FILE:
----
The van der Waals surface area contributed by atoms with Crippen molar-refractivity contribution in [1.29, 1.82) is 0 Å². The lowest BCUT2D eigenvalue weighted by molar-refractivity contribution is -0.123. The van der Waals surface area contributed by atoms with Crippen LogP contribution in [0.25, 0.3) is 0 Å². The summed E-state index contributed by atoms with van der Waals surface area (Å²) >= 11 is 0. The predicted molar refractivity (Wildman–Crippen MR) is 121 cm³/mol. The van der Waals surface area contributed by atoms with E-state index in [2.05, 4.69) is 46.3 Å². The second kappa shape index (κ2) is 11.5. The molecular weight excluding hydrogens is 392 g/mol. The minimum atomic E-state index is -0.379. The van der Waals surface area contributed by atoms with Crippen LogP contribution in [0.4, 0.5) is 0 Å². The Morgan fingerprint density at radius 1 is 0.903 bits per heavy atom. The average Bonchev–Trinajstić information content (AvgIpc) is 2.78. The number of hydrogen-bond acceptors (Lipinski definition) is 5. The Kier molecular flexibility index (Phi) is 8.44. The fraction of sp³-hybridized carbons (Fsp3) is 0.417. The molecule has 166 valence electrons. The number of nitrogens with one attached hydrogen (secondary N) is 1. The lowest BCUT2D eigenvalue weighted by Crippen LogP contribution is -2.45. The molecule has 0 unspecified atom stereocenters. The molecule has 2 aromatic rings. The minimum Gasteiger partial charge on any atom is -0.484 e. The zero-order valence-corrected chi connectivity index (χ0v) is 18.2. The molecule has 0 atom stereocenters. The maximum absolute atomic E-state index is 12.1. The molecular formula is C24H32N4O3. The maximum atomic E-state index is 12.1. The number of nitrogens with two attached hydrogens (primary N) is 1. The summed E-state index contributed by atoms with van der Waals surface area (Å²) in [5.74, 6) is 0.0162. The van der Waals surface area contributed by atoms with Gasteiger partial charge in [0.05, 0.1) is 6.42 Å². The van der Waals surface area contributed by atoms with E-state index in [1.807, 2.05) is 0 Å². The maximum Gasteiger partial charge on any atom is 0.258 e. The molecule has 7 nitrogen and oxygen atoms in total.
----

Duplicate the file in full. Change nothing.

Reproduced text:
The van der Waals surface area contributed by atoms with Crippen molar-refractivity contribution in [1.29, 1.82) is 0 Å². The lowest BCUT2D eigenvalue weighted by molar-refractivity contribution is -0.123. The van der Waals surface area contributed by atoms with Crippen LogP contribution in [0.25, 0.3) is 0 Å². The summed E-state index contributed by atoms with van der Waals surface area (Å²) >= 11 is 0. The predicted molar refractivity (Wildman–Crippen MR) is 121 cm³/mol. The van der Waals surface area contributed by atoms with E-state index in [2.05, 4.69) is 46.3 Å². The second kappa shape index (κ2) is 11.5. The molecular weight excluding hydrogens is 392 g/mol. The minimum atomic E-state index is -0.379. The van der Waals surface area contributed by atoms with Crippen LogP contribution in [0.4, 0.5) is 0 Å². The Morgan fingerprint density at radius 1 is 0.903 bits per heavy atom. The average Bonchev–Trinajstić information content (AvgIpc) is 2.78. The number of hydrogen-bond acceptors (Lipinski definition) is 5. The Kier molecular flexibility index (Phi) is 8.44. The fraction of sp³-hybridized carbons (Fsp3) is 0.417. The molecule has 166 valence electrons. The number of nitrogens with one attached hydrogen (secondary N) is 1. The lowest BCUT2D eigenvalue weighted by Crippen LogP contribution is -2.45. The molecule has 0 unspecified atom stereocenters. The molecule has 2 aromatic rings. The minimum Gasteiger partial charge on any atom is -0.484 e. The zero-order valence-corrected chi connectivity index (χ0v) is 18.2. The molecule has 0 atom stereocenters. The maximum absolute atomic E-state index is 12.1. The molecular formula is C24H32N4O3. The maximum atomic E-state index is 12.1. The number of nitrogens with two attached hydrogens (primary N) is 1. The summed E-state index contributed by atoms with van der Waals surface area (Å²) in [5.74, 6) is 0.0162. The van der Waals surface area contributed by atoms with Gasteiger partial charge in [0.05, 0.1) is 6.42 Å². The van der Waals surface area contributed by atoms with E-state index in [1.807, 2.05) is 0 Å². The maximum Gasteiger partial charge on any atom is 0.258 e. The molecule has 7 nitrogen and oxygen atoms in total.